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'Monuments To An Elegy' By Smashing Pumpkins: Album Review

Ashley Hawkins |
December 12, 2014 | 12:34 a.m. PST

Staff Reporter

"Monuments..." is the band's ninth album and its best in years. (Photo via smashingpumpkinsnexus.com)
"Monuments..." is the band's ninth album and its best in years. (Photo via smashingpumpkinsnexus.com)
Billy Corgan comes from a breed of musicians (including Kanye West and Jack White, among others) that enjoys creating controversy.

From starting a strange war with Anderson Cooper following Corgan’s appearance on the “PAWS Chicago” magazine with his cats to blasting other alt-rock groups from the nineties (namely Pearl Jam and the Foo Fighters) in his Howard Stern interview, the Smashing Pumpkins singer has certainly embraced his role as an instigator this year.

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Yet another thing Billy Corgan has in common with Kanye and Jack White: the musical expertise to offset his somewhat unsavory media presence. With “Monuments to an Elegy” – Smashing Pumpkins’ ninth studio album – Billy Corgan (who is not only the voice and face of the band but also its remaining original member) has created a diverse, coherent, enjoyable album.

The shortest Smashing Pumpkins album, with almost all songs running under four minutes long, “Monuments to an Elegy” is different from the band’s previous releases in many ways – especially in its reliance on the synthesizer, giving many songs and electro-pop tinge. However, even with this experimentation, traces of 90s alt rock and the band’s old sound still appear throughout the album.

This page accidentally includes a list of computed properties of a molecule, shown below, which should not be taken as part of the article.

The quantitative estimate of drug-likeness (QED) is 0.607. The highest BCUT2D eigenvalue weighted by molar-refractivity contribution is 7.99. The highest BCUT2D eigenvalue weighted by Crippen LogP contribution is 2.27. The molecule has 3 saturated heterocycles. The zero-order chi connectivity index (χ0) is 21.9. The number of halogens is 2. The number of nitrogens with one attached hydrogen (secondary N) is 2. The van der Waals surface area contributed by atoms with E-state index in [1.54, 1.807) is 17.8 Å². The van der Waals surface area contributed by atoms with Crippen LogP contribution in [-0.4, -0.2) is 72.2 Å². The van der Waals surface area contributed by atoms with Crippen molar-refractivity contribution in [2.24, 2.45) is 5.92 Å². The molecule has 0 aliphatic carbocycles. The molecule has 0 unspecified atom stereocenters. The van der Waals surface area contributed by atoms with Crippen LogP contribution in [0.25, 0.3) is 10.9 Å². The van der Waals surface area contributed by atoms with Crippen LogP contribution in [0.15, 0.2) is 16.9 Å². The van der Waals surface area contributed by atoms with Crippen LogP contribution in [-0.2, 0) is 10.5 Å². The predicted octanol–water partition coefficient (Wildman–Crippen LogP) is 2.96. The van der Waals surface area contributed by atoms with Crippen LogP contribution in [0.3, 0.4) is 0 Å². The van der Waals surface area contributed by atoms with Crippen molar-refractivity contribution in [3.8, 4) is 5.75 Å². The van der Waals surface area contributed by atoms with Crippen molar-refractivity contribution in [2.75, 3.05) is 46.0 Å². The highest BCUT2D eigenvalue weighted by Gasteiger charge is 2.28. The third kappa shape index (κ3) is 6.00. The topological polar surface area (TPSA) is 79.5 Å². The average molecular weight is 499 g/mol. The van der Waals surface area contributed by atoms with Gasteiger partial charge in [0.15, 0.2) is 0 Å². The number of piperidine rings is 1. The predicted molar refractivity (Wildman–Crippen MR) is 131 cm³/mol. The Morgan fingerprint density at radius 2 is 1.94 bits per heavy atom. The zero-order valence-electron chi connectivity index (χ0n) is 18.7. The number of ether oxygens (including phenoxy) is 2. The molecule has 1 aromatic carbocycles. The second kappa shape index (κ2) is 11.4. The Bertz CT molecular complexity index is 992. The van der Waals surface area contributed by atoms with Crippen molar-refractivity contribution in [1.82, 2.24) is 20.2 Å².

Most notably, the second single, “One and All (We Are),” the most guitar-heavy track on the album, and “Drum + Fife,” with its strong guitar and drum background, sound reminiscent of the band’s 1995 breakthrough album “Mellon Collie and the Infinite Sadness.”

Featuring the guitar, drums, and synthesizer in a more traditional alt-rock way, “Tiberius” also evokes 90s alt-metal (comparable to Tool) and early Smashing Pumpkins, building its melody from a simple piano intro just as in “Today.” Similarly, “Anaise!” has a 90s alt-metal-influenced heavy drum backbeat a la Faith No More.  

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On the other end of the spectrum, both “Being Beige” and “Run2me,” which hardly has any guitar in it at all, are essentially synth-pop songs. Although the former has guitar throughout the chorus and a “1979”-ish uplifting quality, the prominence of the synthesizer throughout the song and especially in the verses make it sound less like a typical alt-rock song.

However, the album’s biggest strength is its ability to combine these disparate styles, exemplified by the last third of the album. While “Monuments” is heavy like “Tiberius,” it also has a captivating synth-driven chorus; “Dorian” offers a sleek mixture of synthesizer and guitar as the main instruments; and “Anti-Hero” smoothly unites a strong, 90s alt-metal-inspired drum backbeat with heavy alt-rock and melodic synthesizer accents.

Unquestionably Smashing Pumpkins’ best release in a very long time, “Monuments to an Elegy” is sure to please not only fans of the band’s old music but also fans of more electronic- and synth-infused modern alternative music.

Reach Staff Reporter Ashley Hawkins here



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